On Sunday April 12th we began a sermon series at The Edge Church called “Why Church?” where we wrestle with the validity and significance, if any, of the local church. That morning, I (Pete) shared from a scientific approach – I was careful to not quote Scripture and simply use data, science and facts to demonstrate a point.
The sources I chose to use were almost exclusively non-Christian. In other words, I did my best to use “unbiased” opinions of scientists, researchers, pollsters and other authorities instead of quoting from the Bible to make the case for the local church.
Allow me to explain what I mean by approaching this topic with a scientific mindset…
The Scientific Approach
When thinking about the church specifically, someone who’s taking a scientific approach might make statements such as these:
The church is irrelevant in today’s culture/age
The Bible is filled with many inaccuracies and cannot be trusted
Science and religion don’t mix
Religion is a crutch for the weak minded
Church has and does nothing for me
When taking this approach to church, it’s no wonder we struggle to validate the purpose and need for a local church! But before we throw the baby out with the bathwater, let’s take a look at why church matters from a scientific standpoint.
Scientific Benefits of Regular Church Attendance
Below you’ll find hard data, mostly found by unchurched, non-Christian sources, as to why church matters and how it benefits us.
PHYSICAL – it boosts our immune system (according to Duke Medical Center), lowers blood pressure (according to the New York Times) and causes us to live 7-14 years longer (according to webmd and MANY other sources).
EMOTIONAL – It gives us more personal satisfaction in life (University of Chicago), lowers our risk of severe depression by 22% (Canadian Journal of Psychiatry) and increases positive emotions while also decreasing negative emotions (Gallup poll – see chart below).
PERSONAL – Attending church regularly helps us to manage life (Bainbridge, William Sims, “The Religious Ecology of Deviance,” American Sociological Review, 1989, 54: 288-295) and time (Freeman, Richard B. 1985. “Who Escapes? The Relation of Churchgoing and Other Background Factors to the Socioeconomic Performance of Black Male Youths from Inner-City Tracts.” National Bureau of Economic Research Working Paper No. 1656) better, we’re more likely to complete academic degrees and achieve other academic goals (Regnerus, Mark D. 2000. “Shaping Schooling Success: Religious Socialization and Educational Outcomes in Metropolitan Public Schools,” Journal for the Scientific Study of Religion39: 363-370. Also see, Regnerus, Mark D. 2001. “Making the Grade: The Influence of Religion Upon the Academic Performance of Youth in Disadvantaged Communities,” University of Pennsylvania, Center for Research on Religion and Urban Civil Society Report No. 3 44: 394-413.) and it gives us an increased mental well-being (Johnson, Byron R., Ralph Brett Tompkins, and Derek Webb. 2002. “Objective Hope—Assessing the Effectiveness of Faith-Based Organizations: A Systematic Review of the Literature,” Manhattan Institute for Policy Research, Center for Research on Religion and Urban Civil Society).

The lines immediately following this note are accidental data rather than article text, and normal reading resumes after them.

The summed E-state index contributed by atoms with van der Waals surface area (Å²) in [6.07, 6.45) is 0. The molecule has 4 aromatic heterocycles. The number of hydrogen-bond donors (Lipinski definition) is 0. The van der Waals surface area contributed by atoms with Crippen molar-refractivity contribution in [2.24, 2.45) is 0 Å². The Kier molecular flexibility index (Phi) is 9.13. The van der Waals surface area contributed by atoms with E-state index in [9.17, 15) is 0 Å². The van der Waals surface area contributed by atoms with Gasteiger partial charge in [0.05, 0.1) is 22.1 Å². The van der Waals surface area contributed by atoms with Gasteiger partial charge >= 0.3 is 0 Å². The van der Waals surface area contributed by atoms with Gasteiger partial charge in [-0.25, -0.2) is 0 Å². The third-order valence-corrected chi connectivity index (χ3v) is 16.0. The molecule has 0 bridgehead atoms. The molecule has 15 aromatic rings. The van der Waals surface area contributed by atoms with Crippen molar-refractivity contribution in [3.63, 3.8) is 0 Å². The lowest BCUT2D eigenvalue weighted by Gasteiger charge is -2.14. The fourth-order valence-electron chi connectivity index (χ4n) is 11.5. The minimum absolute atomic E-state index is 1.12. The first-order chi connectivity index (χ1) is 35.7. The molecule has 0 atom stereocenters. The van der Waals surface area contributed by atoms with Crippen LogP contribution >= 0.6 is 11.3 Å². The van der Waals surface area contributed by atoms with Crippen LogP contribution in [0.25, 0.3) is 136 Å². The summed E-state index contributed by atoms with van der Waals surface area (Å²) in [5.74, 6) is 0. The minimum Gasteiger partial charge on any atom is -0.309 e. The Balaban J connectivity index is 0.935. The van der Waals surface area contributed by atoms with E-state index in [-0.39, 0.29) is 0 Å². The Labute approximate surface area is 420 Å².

MARITAL / SEXUAL – It benefits our marriages, helps us rate our sex partners as ‘extremely enjoyable’ (U of Chicago again) and causes us to be much less likely to have sex outside marriage (one source of many- this source is likely religious).
There are many, many more studies from other sources – Christian and non-Christian – that demonstrate the benefit that church attendance has on our lives.
Why don’t you consider being a part of The Edge Church here in Knighdale? Come skeptical, come with questions, come ready to disagree – but most importantly, come as you are. Your marriage, emotions, physical bodies and personal lives will be better for it.